TOPEKA, Kan. (AP) — State lawmakers on Tuesday raised concerns that southern Kansas is vulnerable to oil spills from the Keystone pipeline system because of an increase in earthquakes there, as they questioned the pipeline operator’s chief about the massive spill in northeast Kansas in December.
Gary Salsman, vice president of field operations for Canada’s TC Energy, briefed three Kansas state legislative committees on the Keystone Pipeline rupture in Washington County, Kansas, about 150 miles (240 kilometers) northwest of Kansas City, which occurred on 7 December. It was the largest spill on U.S. land in nearly nine years, and the company expects to spend $480 million to clean it up, an effort that will last at least through the summer.
Salsman told a joint meeting of the Kansas House Energy Committee and its Water Committee that safety is TC Energy’s top priority and that the company will remain in Washington County until the cleanup is complete. He is also expected to testify before the Senate Public Utilities Committee.
But several lawmakers said they were concerned about the pipeline in the Wichita area, about 160 miles (260 kilometers) south of the spill site in Washington County. The region experienced an increase in earthquakes in 2013 after Keystone opened a segment of its pipeline in Kansas linked to activities related to hydraulic fracturing, or fracking, to extract oil and natural gas.
“I’m concerned not so much about this spill, but what’s lurking moving forward, especially as you go down south,” said state Rep. Leo Delperdang, R-Wichita, chairman of the House Energy Committee. “We get earthquakes. What happens to the movement of the earth?’
During a House committee hearing, Rep. Jerry Stogsdill, D-Kansas City, asked Salsman whether the Keystone pipeline needed “exceptional engineering” in southern Kansas.
Salsman acknowledged that he is not an expert on the subject, but added, “When we design a pipeline, we consider all of these factors, and I think that was part of our design criteria.”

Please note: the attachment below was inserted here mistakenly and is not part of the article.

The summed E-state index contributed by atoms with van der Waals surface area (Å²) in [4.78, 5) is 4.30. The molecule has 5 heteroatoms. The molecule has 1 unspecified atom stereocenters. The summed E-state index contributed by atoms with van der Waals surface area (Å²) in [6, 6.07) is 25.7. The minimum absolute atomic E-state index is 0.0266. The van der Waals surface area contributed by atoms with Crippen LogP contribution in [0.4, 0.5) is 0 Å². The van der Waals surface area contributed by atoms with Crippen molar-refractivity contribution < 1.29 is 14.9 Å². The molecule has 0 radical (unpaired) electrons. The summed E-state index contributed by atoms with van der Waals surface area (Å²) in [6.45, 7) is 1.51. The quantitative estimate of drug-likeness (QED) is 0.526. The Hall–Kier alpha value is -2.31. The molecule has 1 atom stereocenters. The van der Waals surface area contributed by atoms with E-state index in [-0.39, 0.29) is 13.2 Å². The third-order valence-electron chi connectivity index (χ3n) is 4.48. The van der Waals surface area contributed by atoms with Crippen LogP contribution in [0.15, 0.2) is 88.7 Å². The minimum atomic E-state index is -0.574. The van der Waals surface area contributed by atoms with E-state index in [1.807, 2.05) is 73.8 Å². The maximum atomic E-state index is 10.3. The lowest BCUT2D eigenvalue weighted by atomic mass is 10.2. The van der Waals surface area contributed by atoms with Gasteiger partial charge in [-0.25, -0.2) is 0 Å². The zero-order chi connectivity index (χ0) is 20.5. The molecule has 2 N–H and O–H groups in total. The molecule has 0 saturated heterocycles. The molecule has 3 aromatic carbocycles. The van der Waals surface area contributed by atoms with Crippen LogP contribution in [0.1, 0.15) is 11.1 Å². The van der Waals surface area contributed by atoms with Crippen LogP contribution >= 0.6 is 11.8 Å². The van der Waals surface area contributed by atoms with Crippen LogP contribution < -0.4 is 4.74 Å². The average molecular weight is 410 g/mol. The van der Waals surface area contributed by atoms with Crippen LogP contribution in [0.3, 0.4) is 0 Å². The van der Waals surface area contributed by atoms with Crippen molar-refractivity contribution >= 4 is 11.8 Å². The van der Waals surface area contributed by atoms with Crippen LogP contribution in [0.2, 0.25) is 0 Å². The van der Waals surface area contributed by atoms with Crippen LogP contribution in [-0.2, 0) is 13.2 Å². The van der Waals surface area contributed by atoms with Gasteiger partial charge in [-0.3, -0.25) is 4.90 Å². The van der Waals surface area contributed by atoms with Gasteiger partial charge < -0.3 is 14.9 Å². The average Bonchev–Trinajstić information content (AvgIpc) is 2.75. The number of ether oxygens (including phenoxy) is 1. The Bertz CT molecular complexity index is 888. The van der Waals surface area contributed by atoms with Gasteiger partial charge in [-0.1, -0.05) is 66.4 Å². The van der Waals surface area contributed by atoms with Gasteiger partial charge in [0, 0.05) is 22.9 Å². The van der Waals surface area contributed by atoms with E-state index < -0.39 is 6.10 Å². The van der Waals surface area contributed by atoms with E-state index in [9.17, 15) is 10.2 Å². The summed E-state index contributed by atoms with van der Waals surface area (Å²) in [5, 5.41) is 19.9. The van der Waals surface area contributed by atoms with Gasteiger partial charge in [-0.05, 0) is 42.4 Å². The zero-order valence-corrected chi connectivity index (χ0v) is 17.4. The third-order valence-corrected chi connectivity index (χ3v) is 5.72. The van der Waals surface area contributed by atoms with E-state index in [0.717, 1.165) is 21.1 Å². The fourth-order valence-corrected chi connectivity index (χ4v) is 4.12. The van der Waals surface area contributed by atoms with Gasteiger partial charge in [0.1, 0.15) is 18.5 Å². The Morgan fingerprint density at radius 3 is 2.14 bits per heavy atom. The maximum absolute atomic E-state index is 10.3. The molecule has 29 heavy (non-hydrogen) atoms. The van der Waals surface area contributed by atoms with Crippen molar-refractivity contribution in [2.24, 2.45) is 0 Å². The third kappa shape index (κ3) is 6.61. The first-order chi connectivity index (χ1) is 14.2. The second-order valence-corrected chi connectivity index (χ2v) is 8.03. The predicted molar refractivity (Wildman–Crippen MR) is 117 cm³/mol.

TC Energy said last month that a failed weld in a pipeline bend under a Washington County creek caused a crack that grew larger over time due to stress on the bend. The rupture dumped nearly 13,000 barrels of crude oil, each enough to fill a standard domestic bathtub, into the creek and onto surrounding pastures.
Salsman told lawmakers that 95% of crude oil has now been recovered.
“We really contained this site,” he said.
The 2,700-mile (4,345-kilometer) Keystone system carries heavy crude oil extracted from the tar sands of western Canada to the Gulf Coast and central Illinois.
Concerns that spills could contaminate waterways have fueled opposition to TC Energy’s plans to build another crude oil pipeline in the same system, the 1,200-mile (1,900-kilometer) Keystone XL, through Montana, South Dakota and Nebraska. President Joe Biden’s revocation of the permit forced the company to halt the project in 2021.
In Kansas, GOP lawmakers praised TC Energy for acting quickly to contain the spill in Washington County and called the company transparent about its operations. No one was evacuated, and state and U.S. government officials said water from the two rivers downstream was not affected. Salsman said the company has received no complaints from people related to air quality.
Salsman said the company diverted water from the affected creek to avoid the 4.5-mile (7.2-kilometer) stretch so crews could excavate soil contaminated with crude oil. The company estimates there are an average of 800 people on site in any 24-hour period.
“Our focus is — entirely — on the rehabilitation of the site and the safety of those people working on site,” Salsman said.
Democrats were sharper in their questions. Data from the U.S. Department of Transportation’s Pipeline Safety Unit showed that the spill in Washington County was the largest in the Keystone system since it began operating in 2010, surpassing 22 previous spills combined, according to a July 2021 report by the U.S. Government Accountability Office to Congress. .
The report says: “The severity of spills has worsened in recent years.”
Kansas City state Rep. Lindsay Vaughan, the top Democrat on the House Water Resources Committee, asked Salsman why the TC Energy pipeline spill is getting worse. Salsman didn’t answer the question directly, saying the company had conducted a full cleanup and had taken steps to correct all previous incidents.
“We’re going to get to the bottom of it,” he said.
Vaughn later said she wasn’t satisfied with the response, and Zach Pistora, a lobbyist for the Sierra Club in Kansas, said people still don’t have reasonable assurances that another oil spill won’t happen.
“I appreciate the kind words,” he said, “but there are still some difficult questions that have not been answered.”
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